Herbs, annual, herbage usually drying dark. Stems erect or ascending, 10–140(–220) mm, glandular-puberulent to glandular-pubescent. Leaves usually cauline, relatively even-sized; petiole absent; blade narrowly elliptic to narrowly oblanceolate, linear-lanceolate, or linear, (4–)7–23(–34) × 1–5(–8) mm, margins entire, plane, not ciliate, apex acute, surfaces glandular-puberulent. Pedicels 1–3(–4) mm in fruit. Flowers 2 per node, or 1 or 2 per node on 1 plant, chasmogamous. Calyces symmetrically attached to pedicels, not inflated in fruit, (3–)4–8(–10) mm, glandular-puberulent, tube not strongly plicate, lobes triangular, subequal, apex acute-apiculate, ribs narrow, darkened, purplish, thin, not strongly raised, intercostal areas pale green. Corollas: (a) magenta, darkening toward mouth and within tube, often nearly obscuring dark longitudinal stripes within, throat floor or at least palate ridges yellow, or (b) yellow, usually with maroon stripes in throat extending onto lobe bases, sometimes with maroon blotches on adaxial lateral walls of throat, colored palate ridges ending in throat, tube-throat (10–)13–18(–20) mm, limb 10–19 mm diam., not bilabiate. Anthers included, ciliate. Styles glandular-puberulent. Stigmas included, lobes equal. Capsules (4.5–)6–10(–13) mm. 2n = 16.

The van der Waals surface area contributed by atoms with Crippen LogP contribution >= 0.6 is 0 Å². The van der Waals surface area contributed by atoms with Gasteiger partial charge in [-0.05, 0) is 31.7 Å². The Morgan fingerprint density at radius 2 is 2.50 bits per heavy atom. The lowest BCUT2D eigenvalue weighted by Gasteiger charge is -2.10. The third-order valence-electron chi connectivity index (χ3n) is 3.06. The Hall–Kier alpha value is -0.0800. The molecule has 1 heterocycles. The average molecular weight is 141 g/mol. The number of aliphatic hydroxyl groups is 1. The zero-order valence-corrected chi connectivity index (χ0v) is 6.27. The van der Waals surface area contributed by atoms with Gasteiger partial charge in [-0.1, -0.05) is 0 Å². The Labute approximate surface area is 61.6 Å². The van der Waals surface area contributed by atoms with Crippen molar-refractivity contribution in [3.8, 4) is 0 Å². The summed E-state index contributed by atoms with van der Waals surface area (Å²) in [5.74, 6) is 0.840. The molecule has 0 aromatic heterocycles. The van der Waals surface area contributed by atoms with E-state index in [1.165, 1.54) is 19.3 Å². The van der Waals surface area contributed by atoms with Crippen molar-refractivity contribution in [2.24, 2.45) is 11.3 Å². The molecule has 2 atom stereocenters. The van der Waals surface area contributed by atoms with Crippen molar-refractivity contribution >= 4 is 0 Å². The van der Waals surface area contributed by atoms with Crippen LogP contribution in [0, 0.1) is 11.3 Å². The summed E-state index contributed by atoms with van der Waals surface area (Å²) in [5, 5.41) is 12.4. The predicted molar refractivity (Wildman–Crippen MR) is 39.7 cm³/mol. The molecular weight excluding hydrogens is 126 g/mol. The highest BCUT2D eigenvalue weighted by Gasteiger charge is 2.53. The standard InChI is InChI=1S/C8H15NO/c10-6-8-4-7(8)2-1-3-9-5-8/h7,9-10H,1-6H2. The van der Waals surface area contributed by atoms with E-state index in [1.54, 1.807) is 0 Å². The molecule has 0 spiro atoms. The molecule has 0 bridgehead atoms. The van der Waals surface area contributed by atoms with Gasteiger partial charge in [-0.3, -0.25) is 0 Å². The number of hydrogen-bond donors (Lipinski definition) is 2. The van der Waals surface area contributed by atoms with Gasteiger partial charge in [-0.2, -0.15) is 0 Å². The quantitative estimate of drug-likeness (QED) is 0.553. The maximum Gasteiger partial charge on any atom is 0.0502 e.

Phenology: Flowering May–Sep.
Habitat: Disturbed areas, water runoff areas, granitic soils, edges of granite outcrops.
Elevation: (1200–)1500–3300 m.
Diplacus bicolor is endemic to Fresno, Kern, and Tulare counties in the southern Sierra Nevada. The combination D. whitneyi (A. Gray) G. L. Nesom is illegitimate, as Mimulus whitneyi A. Gray 1886, is a replacement name based on Eunanus bicolor A. Gray 1868.
Diplacus bicolor, D. bigelovii, D. constrictus, D. graniticola, D. layneae, and D. thompsonii appear to be closely related species, sometimes intergrading where sympatric. Plants of each species often produce flowers at all nodes and have dark magenta corollas with nearly regular to weakly bilabiate limbs and villous vestiture. Specimens of each species dry to a dark color.